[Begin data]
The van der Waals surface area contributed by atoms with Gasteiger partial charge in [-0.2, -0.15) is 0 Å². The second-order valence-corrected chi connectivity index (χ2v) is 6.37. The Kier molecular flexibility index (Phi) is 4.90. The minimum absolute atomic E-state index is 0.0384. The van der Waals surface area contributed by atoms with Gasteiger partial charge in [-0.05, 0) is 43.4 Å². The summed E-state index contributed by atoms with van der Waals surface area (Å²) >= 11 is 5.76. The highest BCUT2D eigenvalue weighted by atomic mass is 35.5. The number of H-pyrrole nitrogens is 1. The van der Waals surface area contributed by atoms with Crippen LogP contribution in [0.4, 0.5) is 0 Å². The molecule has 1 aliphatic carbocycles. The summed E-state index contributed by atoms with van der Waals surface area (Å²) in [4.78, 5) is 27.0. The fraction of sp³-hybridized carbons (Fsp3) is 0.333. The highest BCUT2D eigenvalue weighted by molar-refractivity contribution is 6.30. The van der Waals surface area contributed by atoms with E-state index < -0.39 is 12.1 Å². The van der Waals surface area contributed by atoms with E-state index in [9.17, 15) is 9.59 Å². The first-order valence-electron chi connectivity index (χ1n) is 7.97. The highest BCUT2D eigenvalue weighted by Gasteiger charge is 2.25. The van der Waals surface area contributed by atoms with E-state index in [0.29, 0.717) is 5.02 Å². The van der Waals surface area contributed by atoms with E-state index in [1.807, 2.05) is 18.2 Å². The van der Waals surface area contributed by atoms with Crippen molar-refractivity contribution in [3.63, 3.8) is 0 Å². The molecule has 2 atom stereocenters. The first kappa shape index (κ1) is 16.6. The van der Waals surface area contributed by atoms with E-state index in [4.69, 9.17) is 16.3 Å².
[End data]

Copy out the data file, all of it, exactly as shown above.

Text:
The van der Waals surface area contributed by atoms with Gasteiger partial charge in [-0.2, -0.15) is 0 Å². The second-order valence-corrected chi connectivity index (χ2v) is 6.37. The Kier molecular flexibility index (Phi) is 4.90. The minimum absolute atomic E-state index is 0.0384. The van der Waals surface area contributed by atoms with Gasteiger partial charge in [-0.05, 0) is 43.4 Å². The summed E-state index contributed by atoms with van der Waals surface area (Å²) >= 11 is 5.76. The highest BCUT2D eigenvalue weighted by atomic mass is 35.5. The number of H-pyrrole nitrogens is 1. The van der Waals surface area contributed by atoms with Crippen LogP contribution in [0.4, 0.5) is 0 Å². The molecule has 1 aliphatic carbocycles. The summed E-state index contributed by atoms with van der Waals surface area (Å²) in [4.78, 5) is 27.0. The fraction of sp³-hybridized carbons (Fsp3) is 0.333. The highest BCUT2D eigenvalue weighted by molar-refractivity contribution is 6.30. The van der Waals surface area contributed by atoms with E-state index < -0.39 is 12.1 Å². The van der Waals surface area contributed by atoms with E-state index in [9.17, 15) is 9.59 Å². The first-order valence-electron chi connectivity index (χ1n) is 7.97. The highest BCUT2D eigenvalue weighted by Gasteiger charge is 2.25. The van der Waals surface area contributed by atoms with E-state index in [0.29, 0.717) is 5.02 Å². The van der Waals surface area contributed by atoms with E-state index in [1.807, 2.05) is 18.2 Å². The van der Waals surface area contributed by atoms with Crippen molar-refractivity contribution in [3.63, 3.8) is 0 Å². The molecule has 2 atom stereocenters. The first kappa shape index (κ1) is 16.6. The van der Waals surface area contributed by atoms with E-state index in [4.69, 9.17) is 16.3 Å².